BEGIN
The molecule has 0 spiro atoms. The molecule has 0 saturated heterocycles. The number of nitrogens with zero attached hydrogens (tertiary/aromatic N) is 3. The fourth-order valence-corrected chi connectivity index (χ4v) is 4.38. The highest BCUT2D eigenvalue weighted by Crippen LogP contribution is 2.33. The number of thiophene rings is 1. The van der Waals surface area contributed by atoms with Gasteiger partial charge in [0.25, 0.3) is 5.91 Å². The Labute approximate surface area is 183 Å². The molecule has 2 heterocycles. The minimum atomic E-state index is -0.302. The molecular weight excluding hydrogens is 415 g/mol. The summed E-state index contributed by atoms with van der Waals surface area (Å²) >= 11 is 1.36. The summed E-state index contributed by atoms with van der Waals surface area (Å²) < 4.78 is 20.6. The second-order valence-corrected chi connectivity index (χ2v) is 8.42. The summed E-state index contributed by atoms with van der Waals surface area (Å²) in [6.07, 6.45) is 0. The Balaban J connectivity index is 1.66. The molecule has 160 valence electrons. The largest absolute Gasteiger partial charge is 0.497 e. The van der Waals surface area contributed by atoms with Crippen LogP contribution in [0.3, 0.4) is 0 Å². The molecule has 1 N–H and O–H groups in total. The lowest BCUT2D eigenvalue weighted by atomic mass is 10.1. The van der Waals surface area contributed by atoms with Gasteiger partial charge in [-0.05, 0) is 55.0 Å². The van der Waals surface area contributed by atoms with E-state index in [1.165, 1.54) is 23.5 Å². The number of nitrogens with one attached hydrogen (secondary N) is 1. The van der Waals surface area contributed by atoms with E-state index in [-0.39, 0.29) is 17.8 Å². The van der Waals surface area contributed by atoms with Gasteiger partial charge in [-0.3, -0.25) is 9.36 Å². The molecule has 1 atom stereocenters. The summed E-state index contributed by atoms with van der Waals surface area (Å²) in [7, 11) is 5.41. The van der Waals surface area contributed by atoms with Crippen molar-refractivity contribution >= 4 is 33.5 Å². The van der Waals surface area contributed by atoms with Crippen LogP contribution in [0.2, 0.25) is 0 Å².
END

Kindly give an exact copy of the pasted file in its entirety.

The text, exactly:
The molecule has 0 spiro atoms. The molecule has 0 saturated heterocycles. The number of nitrogens with zero attached hydrogens (tertiary/aromatic N) is 3. The fourth-order valence-corrected chi connectivity index (χ4v) is 4.38. The highest BCUT2D eigenvalue weighted by Crippen LogP contribution is 2.33. The number of thiophene rings is 1. The van der Waals surface area contributed by atoms with Gasteiger partial charge in [0.25, 0.3) is 5.91 Å². The Labute approximate surface area is 183 Å². The molecule has 2 heterocycles. The minimum atomic E-state index is -0.302. The molecular weight excluding hydrogens is 415 g/mol. The summed E-state index contributed by atoms with van der Waals surface area (Å²) >= 11 is 1.36. The summed E-state index contributed by atoms with van der Waals surface area (Å²) < 4.78 is 20.6. The second-order valence-corrected chi connectivity index (χ2v) is 8.42. The summed E-state index contributed by atoms with van der Waals surface area (Å²) in [6.07, 6.45) is 0. The Balaban J connectivity index is 1.66. The molecule has 160 valence electrons. The largest absolute Gasteiger partial charge is 0.497 e. The van der Waals surface area contributed by atoms with Crippen LogP contribution in [0.3, 0.4) is 0 Å². The molecule has 1 N–H and O–H groups in total. The lowest BCUT2D eigenvalue weighted by atomic mass is 10.1. The van der Waals surface area contributed by atoms with Gasteiger partial charge in [-0.05, 0) is 55.0 Å². The van der Waals surface area contributed by atoms with E-state index in [1.165, 1.54) is 23.5 Å². The number of nitrogens with one attached hydrogen (secondary N) is 1. The van der Waals surface area contributed by atoms with E-state index in [-0.39, 0.29) is 17.8 Å². The van der Waals surface area contributed by atoms with Gasteiger partial charge in [-0.3, -0.25) is 9.36 Å². The molecule has 1 atom stereocenters. The summed E-state index contributed by atoms with van der Waals surface area (Å²) in [7, 11) is 5.41. The van der Waals surface area contributed by atoms with Crippen molar-refractivity contribution >= 4 is 33.5 Å². The van der Waals surface area contributed by atoms with Crippen LogP contribution in [0.2, 0.25) is 0 Å².